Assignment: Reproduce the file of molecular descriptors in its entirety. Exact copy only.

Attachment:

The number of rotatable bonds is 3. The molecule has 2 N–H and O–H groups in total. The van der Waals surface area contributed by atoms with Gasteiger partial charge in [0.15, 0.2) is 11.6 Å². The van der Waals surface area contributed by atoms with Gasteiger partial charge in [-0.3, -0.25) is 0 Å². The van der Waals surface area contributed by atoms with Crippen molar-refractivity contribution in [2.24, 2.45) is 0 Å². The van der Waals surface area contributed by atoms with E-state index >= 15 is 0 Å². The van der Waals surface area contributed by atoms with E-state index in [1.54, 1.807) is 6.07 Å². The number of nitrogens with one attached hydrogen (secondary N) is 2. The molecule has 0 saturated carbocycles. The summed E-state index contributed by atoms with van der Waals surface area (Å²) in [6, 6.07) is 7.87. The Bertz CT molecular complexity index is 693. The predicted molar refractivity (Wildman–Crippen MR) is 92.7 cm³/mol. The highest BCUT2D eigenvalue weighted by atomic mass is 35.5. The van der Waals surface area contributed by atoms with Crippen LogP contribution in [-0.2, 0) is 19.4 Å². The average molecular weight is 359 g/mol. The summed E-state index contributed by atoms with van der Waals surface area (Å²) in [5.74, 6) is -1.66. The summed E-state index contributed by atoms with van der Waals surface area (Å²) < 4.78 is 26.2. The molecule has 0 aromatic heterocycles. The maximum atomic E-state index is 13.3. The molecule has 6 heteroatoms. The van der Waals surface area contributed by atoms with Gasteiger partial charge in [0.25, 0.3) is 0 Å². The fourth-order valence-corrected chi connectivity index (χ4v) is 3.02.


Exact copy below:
The number of rotatable bonds is 3. The molecule has 2 N–H and O–H groups in total. The van der Waals surface area contributed by atoms with Gasteiger partial charge in [0.15, 0.2) is 11.6 Å². The van der Waals surface area contributed by atoms with Gasteiger partial charge in [-0.3, -0.25) is 0 Å². The van der Waals surface area contributed by atoms with Crippen molar-refractivity contribution in [2.24, 2.45) is 0 Å². The van der Waals surface area contributed by atoms with E-state index >= 15 is 0 Å². The van der Waals surface area contributed by atoms with E-state index in [1.54, 1.807) is 6.07 Å². The number of nitrogens with one attached hydrogen (secondary N) is 2. The molecule has 0 saturated carbocycles. The summed E-state index contributed by atoms with van der Waals surface area (Å²) in [6, 6.07) is 7.87. The Bertz CT molecular complexity index is 693. The predicted molar refractivity (Wildman–Crippen MR) is 92.7 cm³/mol. The highest BCUT2D eigenvalue weighted by atomic mass is 35.5. The van der Waals surface area contributed by atoms with Crippen LogP contribution in [-0.2, 0) is 19.4 Å². The average molecular weight is 359 g/mol. The summed E-state index contributed by atoms with van der Waals surface area (Å²) in [5.74, 6) is -1.66. The summed E-state index contributed by atoms with van der Waals surface area (Å²) < 4.78 is 26.2. The molecule has 0 aromatic heterocycles. The maximum atomic E-state index is 13.3. The molecule has 6 heteroatoms. The van der Waals surface area contributed by atoms with Gasteiger partial charge in [0.25, 0.3) is 0 Å². The fourth-order valence-corrected chi connectivity index (χ4v) is 3.02.